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at Circuit 12 Contemporary
by Todd Camplin

Children and teenagers growing up in the 1980’s and 90’s might want to head over to Circuit 12
Contemporary to see a show titled Marble Head from Herm. Especially if you were a computer nerd
like me or game console junky like my friends. The graphics during that period were boxy, pixelated,
and had limited color pallet. Much of Mathew Zefeldt’s paintings represent images in the style of 8
to 32 bit graphics. But don’t get too nostalgic, because this show is not a Pop rehash for you to reflect
upon your videogame glory days.
This show is about simulacra, layering history, and internet culture. Mathew Zefeldt has created
a very slick group of paintings that have a machine made quality. Because of his repeat of
images, particularly the 200 plus Marble Head from Herm representations, you might think he
used a projector or computer, but Zefeldt is rendering his images with that old tried and true
grid system that has helped artists make realistic work since the Renaissance. These images
are only digital in style, not in execution.
Overlapping Heads from a Herm, 2015     
Acrylic on Canvas over Panel, 40 x 30 inches

Donkey Kong Country, 2015     
Acrylic on Canvas, 55 x 40 inches
Zefeldt’s selection of the marble head is not by accident. The original object he is musing from is
a Roman copy of a Greek sculpture. The Romans made a copy, because they admired the
Greeks. Since this object is in the Metropolitan Museum of Art, the sculpture has had its image
reproduced a million times over in press, postcards, internet, etc. All reproductions leave you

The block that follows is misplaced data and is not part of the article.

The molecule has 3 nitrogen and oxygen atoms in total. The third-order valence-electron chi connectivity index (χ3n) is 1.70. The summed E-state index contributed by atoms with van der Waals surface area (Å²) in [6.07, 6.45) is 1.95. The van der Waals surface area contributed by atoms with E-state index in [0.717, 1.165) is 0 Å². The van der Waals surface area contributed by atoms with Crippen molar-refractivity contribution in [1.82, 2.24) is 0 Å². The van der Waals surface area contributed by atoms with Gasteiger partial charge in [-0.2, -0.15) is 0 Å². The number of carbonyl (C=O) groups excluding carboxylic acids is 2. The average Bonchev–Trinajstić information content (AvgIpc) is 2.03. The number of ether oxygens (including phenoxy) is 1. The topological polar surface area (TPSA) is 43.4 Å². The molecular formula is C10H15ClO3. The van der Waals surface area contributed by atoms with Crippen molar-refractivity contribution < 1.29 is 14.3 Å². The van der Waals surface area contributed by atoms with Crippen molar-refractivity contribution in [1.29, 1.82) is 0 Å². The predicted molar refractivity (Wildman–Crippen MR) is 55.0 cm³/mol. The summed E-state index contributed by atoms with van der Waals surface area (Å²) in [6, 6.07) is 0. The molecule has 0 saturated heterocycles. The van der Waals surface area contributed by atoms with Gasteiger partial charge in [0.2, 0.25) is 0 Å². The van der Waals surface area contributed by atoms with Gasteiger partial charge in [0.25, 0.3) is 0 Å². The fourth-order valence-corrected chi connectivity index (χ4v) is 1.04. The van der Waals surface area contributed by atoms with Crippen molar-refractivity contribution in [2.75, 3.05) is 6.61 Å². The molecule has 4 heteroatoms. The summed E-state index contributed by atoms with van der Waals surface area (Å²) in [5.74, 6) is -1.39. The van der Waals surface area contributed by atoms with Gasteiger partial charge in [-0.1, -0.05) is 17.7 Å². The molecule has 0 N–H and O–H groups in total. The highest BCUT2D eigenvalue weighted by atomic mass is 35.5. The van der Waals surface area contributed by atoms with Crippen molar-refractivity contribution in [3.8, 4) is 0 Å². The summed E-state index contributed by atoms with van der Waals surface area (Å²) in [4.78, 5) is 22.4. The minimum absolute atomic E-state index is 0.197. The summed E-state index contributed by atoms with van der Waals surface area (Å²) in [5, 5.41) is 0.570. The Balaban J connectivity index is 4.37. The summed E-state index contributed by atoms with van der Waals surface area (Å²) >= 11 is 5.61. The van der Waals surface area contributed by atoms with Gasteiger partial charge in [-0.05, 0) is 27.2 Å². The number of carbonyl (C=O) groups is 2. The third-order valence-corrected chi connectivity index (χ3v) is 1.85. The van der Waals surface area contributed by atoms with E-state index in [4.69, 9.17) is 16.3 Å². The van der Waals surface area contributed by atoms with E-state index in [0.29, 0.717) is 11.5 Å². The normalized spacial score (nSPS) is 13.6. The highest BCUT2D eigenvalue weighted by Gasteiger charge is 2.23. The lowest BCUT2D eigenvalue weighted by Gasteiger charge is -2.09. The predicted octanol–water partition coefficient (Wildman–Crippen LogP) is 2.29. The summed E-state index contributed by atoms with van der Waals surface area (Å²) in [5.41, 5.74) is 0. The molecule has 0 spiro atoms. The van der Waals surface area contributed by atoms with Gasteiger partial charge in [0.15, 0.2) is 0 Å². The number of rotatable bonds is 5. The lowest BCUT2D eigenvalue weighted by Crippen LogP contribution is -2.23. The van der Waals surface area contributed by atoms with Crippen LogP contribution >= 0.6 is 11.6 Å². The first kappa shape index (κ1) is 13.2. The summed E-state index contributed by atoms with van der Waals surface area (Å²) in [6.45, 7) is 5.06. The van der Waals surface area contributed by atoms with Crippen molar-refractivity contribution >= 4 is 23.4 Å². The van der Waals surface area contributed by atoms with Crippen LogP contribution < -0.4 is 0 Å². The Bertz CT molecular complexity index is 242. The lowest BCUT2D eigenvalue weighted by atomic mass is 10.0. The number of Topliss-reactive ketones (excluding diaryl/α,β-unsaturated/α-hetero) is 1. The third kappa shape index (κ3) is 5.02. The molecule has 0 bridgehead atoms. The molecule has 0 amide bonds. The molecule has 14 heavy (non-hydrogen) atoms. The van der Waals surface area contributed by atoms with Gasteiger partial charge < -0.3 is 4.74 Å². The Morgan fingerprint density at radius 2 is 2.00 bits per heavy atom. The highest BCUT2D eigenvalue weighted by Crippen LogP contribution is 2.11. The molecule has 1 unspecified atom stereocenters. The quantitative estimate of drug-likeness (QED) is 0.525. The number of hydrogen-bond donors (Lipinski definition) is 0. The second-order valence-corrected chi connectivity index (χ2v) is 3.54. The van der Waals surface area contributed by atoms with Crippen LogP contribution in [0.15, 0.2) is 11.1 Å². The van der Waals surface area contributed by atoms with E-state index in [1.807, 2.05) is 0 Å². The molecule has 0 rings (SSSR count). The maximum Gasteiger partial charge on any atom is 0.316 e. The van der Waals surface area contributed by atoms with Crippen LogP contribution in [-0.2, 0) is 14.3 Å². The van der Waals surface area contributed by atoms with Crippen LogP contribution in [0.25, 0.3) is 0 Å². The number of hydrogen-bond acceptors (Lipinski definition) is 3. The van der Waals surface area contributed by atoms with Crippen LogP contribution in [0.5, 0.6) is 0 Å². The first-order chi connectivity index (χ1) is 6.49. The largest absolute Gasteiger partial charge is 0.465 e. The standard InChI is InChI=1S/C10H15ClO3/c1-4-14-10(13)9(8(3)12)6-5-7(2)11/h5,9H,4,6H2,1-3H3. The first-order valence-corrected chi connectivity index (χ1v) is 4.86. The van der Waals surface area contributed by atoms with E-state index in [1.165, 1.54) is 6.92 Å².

unsatisfied. Zefeldt furthers this play of simulacra by representing a digitized version. This stylistic
step away from the original object now bears no relation to the real object, and therefore his
image of a head becomes, as Baudrillard might say, pure simulacrum. Thus, Zefeldt looks as if
he is repeating his image of the head like someone pressing copy then paste on a computer
paint program.
Pixelation is not the only style at play, Zefeldt places moments of rendered realism in many of
these works. Vernon Fisher’s recent paintings uses a mixture of pixelated and realistic images.
I see a similarity in their work, but Fisher is still referencing traditional collage, whereas Zefeldt
is using compositions more in tune with what you might encounter on computer screens. A
good example is Donkey Kong Country. An acrylic on Canvas painting that uses a pink
gradient background, about 45 heads, a pixelated style tree, piece of lumber, and birds
eye view pyramid blocks with a realistically rendered still life of fruit. All the images looked
cut and pasted on like an early 1990’s website where the pictures are locked to the edge
of the composition.
Installation View
The Long Goodbye
Zefeldt, like Fisher, Rashenburg, or any artist that uses the method of collage takes seemingly
random images and makes the viewer create a narrative. Unlike many collage artists, Zefeldt
isn’t trying to obscure his interests. Among them are: Wolfenstein 3D, art history, cartoons, and
a refreshing drink. Sounds like a guy I can hang out with. You have until July 14th to catch this
fun exhibition. I don’t think I even mentioned that this painting show also comes with an
amazing installation that you have to see to believe. When I saw the show, I said to myself,
this is happening in Dallas at a commercial gallery, wow!

Two Things at the Same Time (Rabbit), 2016     
Acrylic on Canvas over Panel, 24 x 18 inches